MMPI-2 Adult Interpretive Report (10.0) Sample

Below you will find a sample of the MMPI-2 ADULT INTERPRETIVE REPORT including graphic printouts of the MMPI-2 clinical scales profile. As you can see, this patient's MMPI-2 performance yielded a 2-7/7-2 two-point code. This sample report shows you some of the many features provided by this program. To download a free trial of this program, click on the "Free Trial " button at the bottom of the page.


MMPI-2 ADULT INTERPRETIVE REPORT

Donald S. Strassberg, Ph.D., ABPP

Leslie M. Cooper, Ph.D.

VALIDITY AND CLINICAL SCALES PROFILES

T-SCORES OF THE MMPI-2 VALIDITY, CLINICAL, & CONTENT SCALES

VALIDITY SCALE SCORES
CLINICAL SCALE SCORES
CONTENT SCALE SCORES
  • L-52
  • F-67
  • K-62
  • VRIN-55
  • TRIN-52
  • 1(Hs)-66
  • 2(D)-78
  • 3(Hy)-61
  • 4(Pd)-52
  • 5(Mf)-56
  • 6(Pa)-57
  • 7(PT)-77
  • 8(Sc)-60
  • 9(MA)-59
  • 0(Si)-54
  • ANX-67
  • FRS-58
  • OBS-69
  • DEP-71
  • HEA-67
  • BIZ-51
  • ANG-49
  • CYN-53
  • ASP-51
  • TPA-66
  • LSE-66
  • SOD-49
  • FAM-52
  • WRK-58
  • TRT-48

VALIDITY SCALES PROFILE INTERPRETATION

This is most likely a valid profile. The individual appears to have understood the directions and to have been cooperative, careful, straightforward, and honest in responding to the test items. Consequently, the clinical scale profile is likely to present accurately the individual's current psychological status.

MMPI-2 CLINICAL SCALES PROFILE INTERPRETATION

This client's clinical scale profile corresponds to the 2-7/7-2 two-point code type. The 2-7 (7-2) is a common pattern, occurring among approximately 2.5% (1.7%) of male and 5.4% (1.2%) of female psychiatric inpatients and outpatients.

Personality Features

This profile suggests a pattern characterized by chronic anxiety [ANX], tension, distress, depression [DEP], and obsessive-compulsive features [OBS]. These individuals hold rigidly high standards for themselves and are chronically disappointed with their performance. They have strong needs for achievement and recognition which are constantly frustrated, leading to feelings of inadequacy, lack of confidence, and low self-esteem [LSE].

These are worriers who regularly over-react to even minor sources of stress, irritation, and frustration. They are intrapunitive and often report feeling overwhelmed and pessimistic. Somatic complaints (many of which are rather vague, including fatigability) are often seen [HEA]. Their subjective distress and physical complaints are likely to be particularly severe when under stress (e.g., following what they perceive as a "failure"). Despite their symptomatology, these are often very accomplished people.

Interpersonal Dynamics

Patients with this profile often have the capacity for close interpersonal relationships, yet they can become rather passive and dependent, eliciting nurturant behavior from others, especially when under stress. They may also show difficulty being appropriately assertive.

Additional Personality Characteristics (Single Scale)

Scale 1 (Hs)

Individuals scoring in this range of Scale 1 usually present themselves as physically ill, offering a number of somatic complaints [HEA], some of which are likely to be vague. They tend to be overly concerned about their physical well-being. Chronic weakness, sleep difficulty, and/or lack of energy may be seen. They may be whiny, demanding, complaining, selfish, pessimistic, inefficient, cynical, and dissatisfied. They tend to express anger indirectly. They usually show little psychological insight.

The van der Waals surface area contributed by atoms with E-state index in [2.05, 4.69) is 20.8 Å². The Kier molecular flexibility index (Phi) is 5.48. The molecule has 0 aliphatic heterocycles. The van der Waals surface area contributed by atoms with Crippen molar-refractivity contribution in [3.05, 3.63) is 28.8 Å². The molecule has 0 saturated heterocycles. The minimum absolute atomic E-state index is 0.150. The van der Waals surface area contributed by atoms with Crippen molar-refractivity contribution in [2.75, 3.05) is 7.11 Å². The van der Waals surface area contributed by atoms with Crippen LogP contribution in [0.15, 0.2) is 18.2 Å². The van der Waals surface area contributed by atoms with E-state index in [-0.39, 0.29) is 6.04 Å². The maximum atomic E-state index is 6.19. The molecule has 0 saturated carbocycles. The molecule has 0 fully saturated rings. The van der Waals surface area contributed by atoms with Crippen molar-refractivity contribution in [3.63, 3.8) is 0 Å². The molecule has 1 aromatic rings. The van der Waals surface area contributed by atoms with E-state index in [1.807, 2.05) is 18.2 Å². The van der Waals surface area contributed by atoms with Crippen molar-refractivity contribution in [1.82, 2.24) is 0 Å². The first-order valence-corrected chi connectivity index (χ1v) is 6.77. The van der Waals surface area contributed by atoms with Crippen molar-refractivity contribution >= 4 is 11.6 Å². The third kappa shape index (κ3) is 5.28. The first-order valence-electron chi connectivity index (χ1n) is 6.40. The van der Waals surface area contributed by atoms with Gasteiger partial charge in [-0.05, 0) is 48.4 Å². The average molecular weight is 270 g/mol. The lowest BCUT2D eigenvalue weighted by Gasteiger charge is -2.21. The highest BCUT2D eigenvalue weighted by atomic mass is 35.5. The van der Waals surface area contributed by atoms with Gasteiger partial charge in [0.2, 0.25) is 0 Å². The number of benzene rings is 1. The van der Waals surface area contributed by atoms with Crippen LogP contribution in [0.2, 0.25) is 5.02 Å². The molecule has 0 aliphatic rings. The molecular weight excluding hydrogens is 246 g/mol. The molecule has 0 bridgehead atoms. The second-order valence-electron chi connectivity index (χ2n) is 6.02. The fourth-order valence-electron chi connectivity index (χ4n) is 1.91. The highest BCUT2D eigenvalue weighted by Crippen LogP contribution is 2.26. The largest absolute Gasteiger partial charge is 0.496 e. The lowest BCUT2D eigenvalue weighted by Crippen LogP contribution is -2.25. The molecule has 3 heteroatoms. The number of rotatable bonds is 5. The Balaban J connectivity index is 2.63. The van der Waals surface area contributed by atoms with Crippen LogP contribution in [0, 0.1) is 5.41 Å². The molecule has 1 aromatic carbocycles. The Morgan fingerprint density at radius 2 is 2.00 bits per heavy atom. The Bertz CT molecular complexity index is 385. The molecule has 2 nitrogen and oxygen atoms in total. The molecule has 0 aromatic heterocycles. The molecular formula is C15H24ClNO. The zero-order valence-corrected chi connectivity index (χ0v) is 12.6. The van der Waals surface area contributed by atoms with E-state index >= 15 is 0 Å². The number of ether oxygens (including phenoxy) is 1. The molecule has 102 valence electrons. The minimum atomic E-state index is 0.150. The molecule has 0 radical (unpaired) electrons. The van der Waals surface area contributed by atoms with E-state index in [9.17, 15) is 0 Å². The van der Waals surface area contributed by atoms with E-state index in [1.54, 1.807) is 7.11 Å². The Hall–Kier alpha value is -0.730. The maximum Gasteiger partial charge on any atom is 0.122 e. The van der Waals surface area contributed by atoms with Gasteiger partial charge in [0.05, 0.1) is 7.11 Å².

Text-Referenced Content Scale

Other Elevated Content Scales

Additional Information

Therapeutic Implications

Patients with the 2-7/7-2 profile type are often very motivated for psychotherapy because of their high level of subjective distress. Many are also sufficiently psychologically minded to make good use of therapy. They often seek support and reassurance, and can be overly guilt-ridden and self-critical in therapy. Their tendency to obsesses (particularly when coded 7-2) can make for unproductive periods during sessions. They do not tend to terminate therapy prematurely. In fact, some may become dependent on the therapeutic relationship and be reluctant to terminate. The prognosis for therapy is usually quite good. A variety of cognitive/behavioral techniques are particularly likely to be of value including cognitive restructuring (e.g., learning to dispute the unreasonable demands they make on themselves) and relaxation training. If their level of anxiety or depression becomes disabling, a pharmacologic component to treatment may prove beneficial in not only relieving stress, but in permitting the patient to maximize the value of psychotherapeutic interventions.

Diagnostic Impressions

Psychiatric patients obtaining this profile are likely to receive one of the following DSM-IV diagnoses:

AXIS I:
ANXIETY DISORDER
300.02 Generalized Anxiety Disorder
300.01 Panic Disorder Without Agoraphobia (coded 2-7-8)
300.30 Obsessive-Compulsive Disorder (coded 2-7-8-3)
MOOD DISORDER
300.40 Dysthymic Disorder
296.5x Bipolar Disorder, Depressed (usually coded 2-7-8)
296.2x/3x Major Depressive Disorder (coded 2-7-4or 2-7-8)
ADJUSTMENT DISORDER
309.24 Adjustment Disorder With Anxiety
309.00 Adjustment Disorder With Depressed Mood
ALCOHOL/SUBSTANCE ABUSE
305.00 Alcohol Abuse (usually coded 2-7-4)
303.90 Alcohol Dependence (usually coded 2-7-4)
304.xx Substance Dependence (usually coded 2-7-4)
305.xx Substance Abuse (usually coded 2-7-4)
OTHER
295.9x Schizophrenia, Undifferentiated Type (coded 2-7-8-0)
AXIS II
301.82 Avoidant PD (coded 2-7-0)
301.60 Dependent PD
301.40 Obsessive-Compulsive PD
301.22 Schizotypal PD (coded 2-7-8)

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